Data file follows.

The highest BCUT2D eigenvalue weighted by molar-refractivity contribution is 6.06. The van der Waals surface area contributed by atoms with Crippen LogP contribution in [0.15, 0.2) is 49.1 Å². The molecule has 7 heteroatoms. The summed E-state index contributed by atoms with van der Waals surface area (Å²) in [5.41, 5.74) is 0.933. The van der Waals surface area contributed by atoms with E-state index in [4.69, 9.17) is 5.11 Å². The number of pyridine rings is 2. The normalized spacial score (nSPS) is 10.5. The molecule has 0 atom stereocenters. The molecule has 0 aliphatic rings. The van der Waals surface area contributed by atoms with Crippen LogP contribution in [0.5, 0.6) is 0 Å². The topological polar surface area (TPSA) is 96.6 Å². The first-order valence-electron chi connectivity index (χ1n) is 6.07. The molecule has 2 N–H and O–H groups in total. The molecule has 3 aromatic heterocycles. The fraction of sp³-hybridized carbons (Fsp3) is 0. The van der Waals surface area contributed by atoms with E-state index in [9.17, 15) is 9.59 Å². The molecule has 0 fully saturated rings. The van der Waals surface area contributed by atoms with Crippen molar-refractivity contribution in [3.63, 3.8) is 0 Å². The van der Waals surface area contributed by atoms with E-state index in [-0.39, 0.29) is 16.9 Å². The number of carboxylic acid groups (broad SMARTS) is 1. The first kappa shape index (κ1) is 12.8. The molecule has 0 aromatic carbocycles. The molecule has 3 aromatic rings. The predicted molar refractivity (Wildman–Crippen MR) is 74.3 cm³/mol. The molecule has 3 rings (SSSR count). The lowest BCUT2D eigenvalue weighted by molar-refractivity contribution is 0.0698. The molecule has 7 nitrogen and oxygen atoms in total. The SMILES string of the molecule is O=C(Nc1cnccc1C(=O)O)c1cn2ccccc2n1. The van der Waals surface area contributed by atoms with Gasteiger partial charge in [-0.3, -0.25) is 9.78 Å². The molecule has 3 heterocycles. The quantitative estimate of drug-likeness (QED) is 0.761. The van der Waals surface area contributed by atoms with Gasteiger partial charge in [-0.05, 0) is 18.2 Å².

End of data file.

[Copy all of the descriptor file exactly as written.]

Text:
The highest BCUT2D eigenvalue weighted by molar-refractivity contribution is 6.06. The van der Waals surface area contributed by atoms with Crippen LogP contribution in [0.15, 0.2) is 49.1 Å². The molecule has 7 heteroatoms. The summed E-state index contributed by atoms with van der Waals surface area (Å²) in [5.41, 5.74) is 0.933. The van der Waals surface area contributed by atoms with E-state index in [4.69, 9.17) is 5.11 Å². The number of pyridine rings is 2. The normalized spacial score (nSPS) is 10.5. The molecule has 0 atom stereocenters. The molecule has 0 aliphatic rings. The van der Waals surface area contributed by atoms with Crippen LogP contribution in [0.5, 0.6) is 0 Å². The topological polar surface area (TPSA) is 96.6 Å². The first-order valence-electron chi connectivity index (χ1n) is 6.07. The molecule has 2 N–H and O–H groups in total. The molecule has 3 aromatic heterocycles. The fraction of sp³-hybridized carbons (Fsp3) is 0. The van der Waals surface area contributed by atoms with E-state index in [9.17, 15) is 9.59 Å². The molecule has 0 fully saturated rings. The van der Waals surface area contributed by atoms with Crippen molar-refractivity contribution in [3.63, 3.8) is 0 Å². The van der Waals surface area contributed by atoms with E-state index in [-0.39, 0.29) is 16.9 Å². The number of carboxylic acid groups (broad SMARTS) is 1. The first kappa shape index (κ1) is 12.8. The molecule has 0 aromatic carbocycles. The molecule has 3 aromatic rings. The predicted molar refractivity (Wildman–Crippen MR) is 74.3 cm³/mol. The molecule has 3 rings (SSSR count). The lowest BCUT2D eigenvalue weighted by molar-refractivity contribution is 0.0698. The molecule has 7 nitrogen and oxygen atoms in total. The SMILES string of the molecule is O=C(Nc1cnccc1C(=O)O)c1cn2ccccc2n1. The van der Waals surface area contributed by atoms with Gasteiger partial charge in [-0.3, -0.25) is 9.78 Å². The molecule has 3 heterocycles. The quantitative estimate of drug-likeness (QED) is 0.761. The van der Waals surface area contributed by atoms with Gasteiger partial charge in [-0.05, 0) is 18.2 Å².